MIT Strategy professor Michael Cusumano published a lengthy opinion piece where he argued that free online courses may have much higher costs and consequences than the socially minded people promoting them intended.
I worry, however, based on the history of free products and services available on the Internet and their impact on the software products business as well as on the music, video, book publishing, and newspaper and magazine businesses. We have learned that there can also be “negative” network effects. In education, this would occur if increasing numbers of universities and colleges joined the free online education movement and set a new threshold price for the industry–zero–which becomes commonly accepted and difficult to undo. Of course, it is impossible to foresee the future. But we can think about different scenarios, and not all of them are good.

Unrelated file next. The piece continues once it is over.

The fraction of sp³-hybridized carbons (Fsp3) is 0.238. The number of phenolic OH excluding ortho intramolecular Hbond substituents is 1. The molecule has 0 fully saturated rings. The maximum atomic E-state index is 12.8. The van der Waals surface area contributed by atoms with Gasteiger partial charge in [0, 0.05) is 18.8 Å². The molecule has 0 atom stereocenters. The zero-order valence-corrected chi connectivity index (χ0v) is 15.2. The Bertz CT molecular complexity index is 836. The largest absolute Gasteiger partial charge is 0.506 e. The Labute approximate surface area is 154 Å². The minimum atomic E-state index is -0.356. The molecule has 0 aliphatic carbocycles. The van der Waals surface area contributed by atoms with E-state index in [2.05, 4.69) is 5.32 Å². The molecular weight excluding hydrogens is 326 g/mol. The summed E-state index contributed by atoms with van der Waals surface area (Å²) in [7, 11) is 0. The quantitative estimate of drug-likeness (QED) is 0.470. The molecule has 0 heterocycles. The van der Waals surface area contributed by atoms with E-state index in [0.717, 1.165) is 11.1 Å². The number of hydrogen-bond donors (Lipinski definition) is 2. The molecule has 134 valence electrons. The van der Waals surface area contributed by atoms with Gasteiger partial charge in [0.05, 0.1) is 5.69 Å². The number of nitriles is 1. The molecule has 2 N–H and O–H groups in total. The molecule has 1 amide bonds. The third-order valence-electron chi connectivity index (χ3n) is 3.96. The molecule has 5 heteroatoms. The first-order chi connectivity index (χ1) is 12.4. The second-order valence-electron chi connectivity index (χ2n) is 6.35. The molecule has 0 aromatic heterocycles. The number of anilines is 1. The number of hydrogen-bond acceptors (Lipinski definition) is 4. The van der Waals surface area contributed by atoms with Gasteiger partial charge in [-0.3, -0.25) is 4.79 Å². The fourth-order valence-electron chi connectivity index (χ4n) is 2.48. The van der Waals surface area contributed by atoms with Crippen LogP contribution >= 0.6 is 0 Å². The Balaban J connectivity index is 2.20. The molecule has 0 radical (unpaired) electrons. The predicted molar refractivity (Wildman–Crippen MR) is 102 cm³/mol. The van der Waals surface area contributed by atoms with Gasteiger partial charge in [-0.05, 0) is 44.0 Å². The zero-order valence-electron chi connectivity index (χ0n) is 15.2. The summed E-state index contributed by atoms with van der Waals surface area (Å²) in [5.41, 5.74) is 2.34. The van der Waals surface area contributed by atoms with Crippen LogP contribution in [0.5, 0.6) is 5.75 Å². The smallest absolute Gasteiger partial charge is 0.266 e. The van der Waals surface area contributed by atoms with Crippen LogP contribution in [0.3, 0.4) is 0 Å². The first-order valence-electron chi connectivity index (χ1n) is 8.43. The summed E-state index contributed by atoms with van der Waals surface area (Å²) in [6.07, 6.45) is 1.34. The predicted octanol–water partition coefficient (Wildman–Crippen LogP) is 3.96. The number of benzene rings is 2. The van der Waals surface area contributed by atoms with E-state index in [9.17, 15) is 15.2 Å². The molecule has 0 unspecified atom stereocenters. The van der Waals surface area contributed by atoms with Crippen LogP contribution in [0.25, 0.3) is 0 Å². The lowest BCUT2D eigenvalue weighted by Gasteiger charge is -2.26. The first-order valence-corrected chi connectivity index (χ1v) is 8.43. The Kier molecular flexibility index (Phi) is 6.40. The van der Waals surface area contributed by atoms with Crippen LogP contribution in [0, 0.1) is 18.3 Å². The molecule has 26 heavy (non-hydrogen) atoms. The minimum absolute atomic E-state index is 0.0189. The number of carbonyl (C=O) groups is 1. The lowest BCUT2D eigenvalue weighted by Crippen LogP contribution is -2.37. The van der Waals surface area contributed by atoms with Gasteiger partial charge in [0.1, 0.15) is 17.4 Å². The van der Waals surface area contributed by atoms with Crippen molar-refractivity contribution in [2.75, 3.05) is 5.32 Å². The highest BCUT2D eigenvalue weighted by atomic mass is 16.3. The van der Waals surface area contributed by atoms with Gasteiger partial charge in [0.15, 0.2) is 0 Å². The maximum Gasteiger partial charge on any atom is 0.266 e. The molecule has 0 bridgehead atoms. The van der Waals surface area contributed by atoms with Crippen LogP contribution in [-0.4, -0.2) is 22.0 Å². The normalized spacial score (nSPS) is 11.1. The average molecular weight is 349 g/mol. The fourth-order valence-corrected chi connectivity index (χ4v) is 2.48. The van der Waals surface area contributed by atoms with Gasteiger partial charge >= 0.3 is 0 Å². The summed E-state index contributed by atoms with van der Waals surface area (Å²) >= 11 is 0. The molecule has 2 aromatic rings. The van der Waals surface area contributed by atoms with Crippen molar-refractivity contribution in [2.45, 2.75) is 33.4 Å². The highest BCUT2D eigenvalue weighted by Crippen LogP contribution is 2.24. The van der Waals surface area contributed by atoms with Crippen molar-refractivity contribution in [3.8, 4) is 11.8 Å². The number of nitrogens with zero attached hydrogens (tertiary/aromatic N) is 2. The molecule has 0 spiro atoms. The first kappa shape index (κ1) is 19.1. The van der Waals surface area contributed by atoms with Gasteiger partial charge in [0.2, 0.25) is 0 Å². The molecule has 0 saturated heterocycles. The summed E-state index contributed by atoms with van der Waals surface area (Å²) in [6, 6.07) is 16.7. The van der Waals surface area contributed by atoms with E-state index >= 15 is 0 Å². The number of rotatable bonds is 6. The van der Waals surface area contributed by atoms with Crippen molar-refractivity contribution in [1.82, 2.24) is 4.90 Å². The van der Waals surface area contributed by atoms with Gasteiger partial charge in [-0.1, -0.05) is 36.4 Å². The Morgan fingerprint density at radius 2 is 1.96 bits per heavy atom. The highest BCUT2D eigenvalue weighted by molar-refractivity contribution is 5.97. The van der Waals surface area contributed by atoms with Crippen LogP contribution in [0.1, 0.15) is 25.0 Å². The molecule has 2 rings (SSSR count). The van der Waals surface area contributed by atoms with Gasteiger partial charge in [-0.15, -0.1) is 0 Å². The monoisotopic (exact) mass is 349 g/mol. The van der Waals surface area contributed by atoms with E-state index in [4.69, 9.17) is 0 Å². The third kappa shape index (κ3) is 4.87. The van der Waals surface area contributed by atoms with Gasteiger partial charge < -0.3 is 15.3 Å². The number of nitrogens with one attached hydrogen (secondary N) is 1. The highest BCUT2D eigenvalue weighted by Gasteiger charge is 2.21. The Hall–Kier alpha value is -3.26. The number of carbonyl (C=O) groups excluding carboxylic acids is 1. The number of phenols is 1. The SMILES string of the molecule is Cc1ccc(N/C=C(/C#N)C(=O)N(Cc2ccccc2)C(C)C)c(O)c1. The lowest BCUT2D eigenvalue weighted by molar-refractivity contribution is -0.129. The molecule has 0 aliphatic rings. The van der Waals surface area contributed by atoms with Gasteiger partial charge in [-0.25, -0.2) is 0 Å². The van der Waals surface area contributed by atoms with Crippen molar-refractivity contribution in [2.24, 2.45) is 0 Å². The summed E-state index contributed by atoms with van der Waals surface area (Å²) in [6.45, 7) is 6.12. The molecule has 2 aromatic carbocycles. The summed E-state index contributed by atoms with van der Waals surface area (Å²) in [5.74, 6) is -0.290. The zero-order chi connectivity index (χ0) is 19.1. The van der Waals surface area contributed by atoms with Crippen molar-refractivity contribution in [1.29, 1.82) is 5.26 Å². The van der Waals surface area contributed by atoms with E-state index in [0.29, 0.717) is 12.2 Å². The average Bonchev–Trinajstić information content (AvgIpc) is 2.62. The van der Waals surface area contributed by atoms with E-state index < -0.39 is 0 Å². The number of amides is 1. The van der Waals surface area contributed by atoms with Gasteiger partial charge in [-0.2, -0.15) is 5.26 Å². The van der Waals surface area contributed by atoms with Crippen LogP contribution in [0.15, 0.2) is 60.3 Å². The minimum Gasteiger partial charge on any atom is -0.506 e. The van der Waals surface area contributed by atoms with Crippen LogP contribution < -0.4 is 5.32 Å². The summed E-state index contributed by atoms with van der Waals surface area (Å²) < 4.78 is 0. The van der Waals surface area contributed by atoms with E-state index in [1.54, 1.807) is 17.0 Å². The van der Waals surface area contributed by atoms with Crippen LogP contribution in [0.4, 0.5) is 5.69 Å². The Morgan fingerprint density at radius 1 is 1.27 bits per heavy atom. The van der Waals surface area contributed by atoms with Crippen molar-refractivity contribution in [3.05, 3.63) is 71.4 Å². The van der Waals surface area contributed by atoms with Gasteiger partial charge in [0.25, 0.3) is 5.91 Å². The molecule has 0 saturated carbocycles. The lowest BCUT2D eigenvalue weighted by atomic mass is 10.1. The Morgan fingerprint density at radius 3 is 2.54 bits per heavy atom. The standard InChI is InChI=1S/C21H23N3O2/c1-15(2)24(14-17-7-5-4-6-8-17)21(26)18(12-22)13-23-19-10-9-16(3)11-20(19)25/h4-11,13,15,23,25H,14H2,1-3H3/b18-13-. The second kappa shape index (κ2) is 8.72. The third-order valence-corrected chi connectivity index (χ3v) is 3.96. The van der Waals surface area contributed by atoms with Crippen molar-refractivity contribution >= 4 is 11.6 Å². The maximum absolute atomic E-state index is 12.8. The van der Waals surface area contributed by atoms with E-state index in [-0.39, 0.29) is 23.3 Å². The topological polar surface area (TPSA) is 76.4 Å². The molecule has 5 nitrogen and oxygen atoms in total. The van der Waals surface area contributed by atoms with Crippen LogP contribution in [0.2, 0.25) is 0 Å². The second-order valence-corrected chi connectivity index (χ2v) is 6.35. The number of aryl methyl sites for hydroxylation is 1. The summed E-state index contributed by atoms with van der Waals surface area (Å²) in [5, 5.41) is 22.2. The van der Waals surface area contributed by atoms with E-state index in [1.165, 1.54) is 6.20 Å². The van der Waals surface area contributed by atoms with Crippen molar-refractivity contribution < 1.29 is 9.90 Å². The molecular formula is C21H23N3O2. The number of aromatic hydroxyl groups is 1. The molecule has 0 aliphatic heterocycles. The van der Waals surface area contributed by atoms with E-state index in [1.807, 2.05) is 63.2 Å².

The piece is a bit frustrating with some internal inconsistencies that would take too long to go through. But, by way of example, as I’ll get to in a moment, Cusumano’s concern is that free online courses by elite institutions may wipe out the non-elite ones but at the same time suggests that a free price sends a signal that those courses are of low value. So, on the one hand, their free price combined with high value will wipe out the non-elite courses while their free price sends a signal of low value compared to non-free courses offered by non-elite institutions. You can’t have it both ways.